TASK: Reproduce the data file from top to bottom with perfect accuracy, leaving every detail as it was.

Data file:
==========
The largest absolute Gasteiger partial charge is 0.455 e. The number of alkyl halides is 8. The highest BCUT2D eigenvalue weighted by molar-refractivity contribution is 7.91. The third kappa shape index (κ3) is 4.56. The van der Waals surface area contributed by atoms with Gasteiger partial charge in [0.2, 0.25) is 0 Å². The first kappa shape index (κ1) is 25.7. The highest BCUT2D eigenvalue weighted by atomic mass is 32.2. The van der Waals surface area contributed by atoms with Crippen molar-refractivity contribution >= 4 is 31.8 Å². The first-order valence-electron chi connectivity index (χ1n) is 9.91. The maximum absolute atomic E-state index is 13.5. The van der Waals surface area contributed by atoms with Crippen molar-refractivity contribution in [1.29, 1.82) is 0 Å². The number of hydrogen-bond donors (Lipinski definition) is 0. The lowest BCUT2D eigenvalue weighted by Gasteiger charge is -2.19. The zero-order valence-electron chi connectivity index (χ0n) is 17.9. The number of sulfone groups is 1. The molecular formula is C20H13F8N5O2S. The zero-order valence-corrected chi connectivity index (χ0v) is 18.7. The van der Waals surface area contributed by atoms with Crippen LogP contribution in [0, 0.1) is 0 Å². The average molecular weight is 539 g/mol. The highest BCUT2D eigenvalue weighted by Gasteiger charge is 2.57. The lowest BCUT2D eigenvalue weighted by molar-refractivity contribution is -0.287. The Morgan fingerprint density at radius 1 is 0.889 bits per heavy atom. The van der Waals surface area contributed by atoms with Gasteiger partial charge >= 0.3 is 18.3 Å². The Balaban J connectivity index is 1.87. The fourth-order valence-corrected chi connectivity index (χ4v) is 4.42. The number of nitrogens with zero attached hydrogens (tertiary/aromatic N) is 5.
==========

The largest absolute Gasteiger partial charge is 0.455 e. The number of alkyl halides is 8. The highest BCUT2D eigenvalue weighted by molar-refractivity contribution is 7.91. The third kappa shape index (κ3) is 4.56. The van der Waals surface area contributed by atoms with Gasteiger partial charge in [0.2, 0.25) is 0 Å². The first kappa shape index (κ1) is 25.7. The highest BCUT2D eigenvalue weighted by atomic mass is 32.2. The van der Waals surface area contributed by atoms with Crippen molar-refractivity contribution >= 4 is 31.8 Å². The first-order valence-electron chi connectivity index (χ1n) is 9.91. The maximum absolute atomic E-state index is 13.5. The van der Waals surface area contributed by atoms with Crippen molar-refractivity contribution in [1.29, 1.82) is 0 Å². The number of hydrogen-bond donors (Lipinski definition) is 0. The lowest BCUT2D eigenvalue weighted by Gasteiger charge is -2.19. The zero-order valence-electron chi connectivity index (χ0n) is 17.9. The number of sulfone groups is 1. The molecular formula is C20H13F8N5O2S. The zero-order valence-corrected chi connectivity index (χ0v) is 18.7. The van der Waals surface area contributed by atoms with Crippen LogP contribution in [0, 0.1) is 0 Å². The average molecular weight is 539 g/mol. The highest BCUT2D eigenvalue weighted by Gasteiger charge is 2.57. The lowest BCUT2D eigenvalue weighted by molar-refractivity contribution is -0.287. The Morgan fingerprint density at radius 1 is 0.889 bits per heavy atom. The van der Waals surface area contributed by atoms with Gasteiger partial charge >= 0.3 is 18.3 Å². The Balaban J connectivity index is 1.87. The fourth-order valence-corrected chi connectivity index (χ4v) is 4.42. The number of nitrogens with zero attached hydrogens (tertiary/aromatic N) is 5.